Food & Drink Magazine

Adding Probiotics to Your Vegan Diet

By Yonni @vegandthecity
The human body was designed to heal itself.  It contains cells in the immune system which recognize foreign cells, then moves to obliterate them. The body contains bacteria both good and bad so that balance is maintained. Sometimes when the body can't heal itself, the immune system is weakened and needs help fighting off a disease or illness. We take antibiotics to fight off the infection or illness, but while the med fights off the infection, it further weakens the immune system. This causes a decrease in the good bacteria and increase in the bad bacteria. Balance needs to be regained.
What Probiotics Do:
*Probiotics are the good bacteria.
*They fight off the bad bacteria and restore strength to the immune system.
*They are vital to the digestion. They see to it that nutrients in food are absorbed into the body.
*These bacteria are located in the gastrointestinal tract. From there, just like a command post, they direct the operation to replace good bacteria partially destroyed by antibiotic use.
*Probiotics aid in the removal of yeast infections, gas and lactose intolerance associated with antibiotic use.
The Vegan Body
Every body is different, so the mix of bacteria in each body is pivotal to that person's health. The vegan body, for example, is animal-fat free, gluten free, sugar free, and growth-hormone free. The vegan body enjoys healthy skin, hair and nails. It enjoys less in the way of allergies, headaches and other ills, such as cancers, heart disease, high blood pressure, arthritis, or degenerating eyesight.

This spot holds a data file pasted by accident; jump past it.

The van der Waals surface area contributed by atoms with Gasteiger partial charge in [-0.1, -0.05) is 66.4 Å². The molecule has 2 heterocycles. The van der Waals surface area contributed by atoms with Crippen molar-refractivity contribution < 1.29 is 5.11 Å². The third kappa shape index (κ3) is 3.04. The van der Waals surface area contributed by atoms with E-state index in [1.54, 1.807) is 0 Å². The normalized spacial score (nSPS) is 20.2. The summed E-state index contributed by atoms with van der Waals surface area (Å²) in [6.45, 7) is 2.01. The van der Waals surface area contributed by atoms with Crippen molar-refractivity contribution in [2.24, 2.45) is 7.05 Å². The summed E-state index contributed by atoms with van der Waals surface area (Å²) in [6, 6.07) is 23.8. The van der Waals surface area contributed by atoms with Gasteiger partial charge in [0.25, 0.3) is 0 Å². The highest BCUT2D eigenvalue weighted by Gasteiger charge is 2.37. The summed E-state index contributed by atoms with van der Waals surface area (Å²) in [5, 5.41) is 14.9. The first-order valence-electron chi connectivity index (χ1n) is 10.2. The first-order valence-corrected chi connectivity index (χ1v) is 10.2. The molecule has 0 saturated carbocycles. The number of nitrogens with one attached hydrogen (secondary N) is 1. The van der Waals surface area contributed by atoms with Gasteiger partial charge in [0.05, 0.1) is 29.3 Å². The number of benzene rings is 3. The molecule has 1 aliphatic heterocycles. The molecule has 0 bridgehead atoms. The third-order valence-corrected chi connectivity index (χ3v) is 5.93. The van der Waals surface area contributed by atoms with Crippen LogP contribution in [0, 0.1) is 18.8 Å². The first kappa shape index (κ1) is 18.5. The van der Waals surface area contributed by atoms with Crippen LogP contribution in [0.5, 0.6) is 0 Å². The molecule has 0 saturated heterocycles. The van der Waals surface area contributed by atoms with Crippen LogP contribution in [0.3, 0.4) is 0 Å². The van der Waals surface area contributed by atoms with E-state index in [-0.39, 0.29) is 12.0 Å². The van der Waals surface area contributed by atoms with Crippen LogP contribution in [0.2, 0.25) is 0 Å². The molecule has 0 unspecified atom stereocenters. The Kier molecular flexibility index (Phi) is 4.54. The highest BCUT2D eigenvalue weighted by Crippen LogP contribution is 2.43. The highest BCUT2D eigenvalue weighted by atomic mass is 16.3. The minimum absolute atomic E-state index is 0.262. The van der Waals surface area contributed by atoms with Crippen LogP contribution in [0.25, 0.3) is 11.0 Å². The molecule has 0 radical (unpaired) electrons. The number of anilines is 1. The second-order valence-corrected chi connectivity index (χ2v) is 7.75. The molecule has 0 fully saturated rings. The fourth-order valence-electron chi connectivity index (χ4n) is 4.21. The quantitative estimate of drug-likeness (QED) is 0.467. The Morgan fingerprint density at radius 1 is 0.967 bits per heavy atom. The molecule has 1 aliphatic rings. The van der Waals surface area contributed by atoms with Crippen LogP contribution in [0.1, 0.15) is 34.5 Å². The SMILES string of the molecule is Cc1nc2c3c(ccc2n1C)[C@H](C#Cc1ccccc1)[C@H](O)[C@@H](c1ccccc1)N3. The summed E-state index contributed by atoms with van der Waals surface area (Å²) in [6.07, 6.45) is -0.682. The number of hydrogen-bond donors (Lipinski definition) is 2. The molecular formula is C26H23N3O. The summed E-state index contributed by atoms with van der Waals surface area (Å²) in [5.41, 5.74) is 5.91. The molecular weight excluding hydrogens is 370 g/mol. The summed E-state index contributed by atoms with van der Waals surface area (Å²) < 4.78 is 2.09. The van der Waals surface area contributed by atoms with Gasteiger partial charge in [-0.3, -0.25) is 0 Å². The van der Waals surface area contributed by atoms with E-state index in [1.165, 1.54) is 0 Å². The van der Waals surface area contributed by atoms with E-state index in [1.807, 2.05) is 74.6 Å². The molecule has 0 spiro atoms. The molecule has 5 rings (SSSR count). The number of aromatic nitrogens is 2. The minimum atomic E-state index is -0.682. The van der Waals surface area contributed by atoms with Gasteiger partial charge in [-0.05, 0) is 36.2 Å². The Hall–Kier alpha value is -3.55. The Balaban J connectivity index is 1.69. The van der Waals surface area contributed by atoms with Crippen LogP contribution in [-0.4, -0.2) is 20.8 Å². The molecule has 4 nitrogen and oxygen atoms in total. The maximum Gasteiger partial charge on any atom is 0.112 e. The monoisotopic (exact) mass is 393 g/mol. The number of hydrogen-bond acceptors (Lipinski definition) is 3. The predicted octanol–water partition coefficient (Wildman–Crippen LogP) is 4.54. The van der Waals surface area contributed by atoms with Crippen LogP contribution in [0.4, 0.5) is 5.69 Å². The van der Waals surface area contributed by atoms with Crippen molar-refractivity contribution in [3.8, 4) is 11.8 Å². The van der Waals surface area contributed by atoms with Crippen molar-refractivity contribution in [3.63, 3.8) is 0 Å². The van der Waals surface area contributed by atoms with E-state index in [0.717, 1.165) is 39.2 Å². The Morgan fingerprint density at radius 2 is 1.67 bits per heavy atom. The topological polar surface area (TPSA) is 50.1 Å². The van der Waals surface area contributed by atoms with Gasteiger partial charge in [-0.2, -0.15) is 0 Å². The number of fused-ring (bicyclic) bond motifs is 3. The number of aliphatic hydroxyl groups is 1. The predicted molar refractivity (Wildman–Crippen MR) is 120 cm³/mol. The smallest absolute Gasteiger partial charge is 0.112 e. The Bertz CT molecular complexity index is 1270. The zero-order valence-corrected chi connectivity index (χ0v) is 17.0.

It is also, unfortunately, dairy-free and therein lies the rub. Without the fermented dairy products such as buttermilk or yogurt, which contain live cultures called acidophilus, the immune system cannot fight off the bad bacteria or parasites.
Adding Probiotics to the Vegan Diet
*To ensure that probiotic foods do not contain dairy, the vegan would be advised to use soy milk or coconut milk. Into this you would use a live culture not dairy-based, which can be ordered from the 'Net, or you could use a container of soy yogurt as a base for your homemade yogurts. Be aware, however, that you need live cultures or the healthy bacteria you need so much won't be there.
*The vegan can use a live culture to make homemade probiotic foods out of cabbage, which is what sauerkraut is all about. Pickles, as well, are probiotic foods, as long as no vinegar is present and they are fermented with live cultures. Kim chi, an Asian cabbage dish, is probiotic, but tends to be a bit spicier than sauerkraut.
*Soybeans are useful in so many applications, but when the beans are fermented, they form a probiotic food in two manifestations, tempeh, which shapes up into a meat-like form. Tempeh can be used in various dishes as a protein.
*The second manifestation is Miso, a soybean paste which, when fermented, forms the base of soups in Japanese cuisine and is high in probiotics.
*Would you believe dark chocolate is probiotic? Something in the lactic acid makes this yummy treat probiotic, but as with all things, moderation is a good idea.
*For those who don't do the homemade thing or can't afford Whole Foods probiotic foods, there are probiotic supplements. The Mayo Clinic says that some probiotic foods do not provide enough bacteria to be beneficial. A good supplement, the clinic says, should have ten billion live cultures in order to see some benefit.
Adding probiotics to the vegan diet would be a healthy thing, which doesn't have to include dairy. So get out there and ferment your way to good health.  ~ Written by Wendy Bailey

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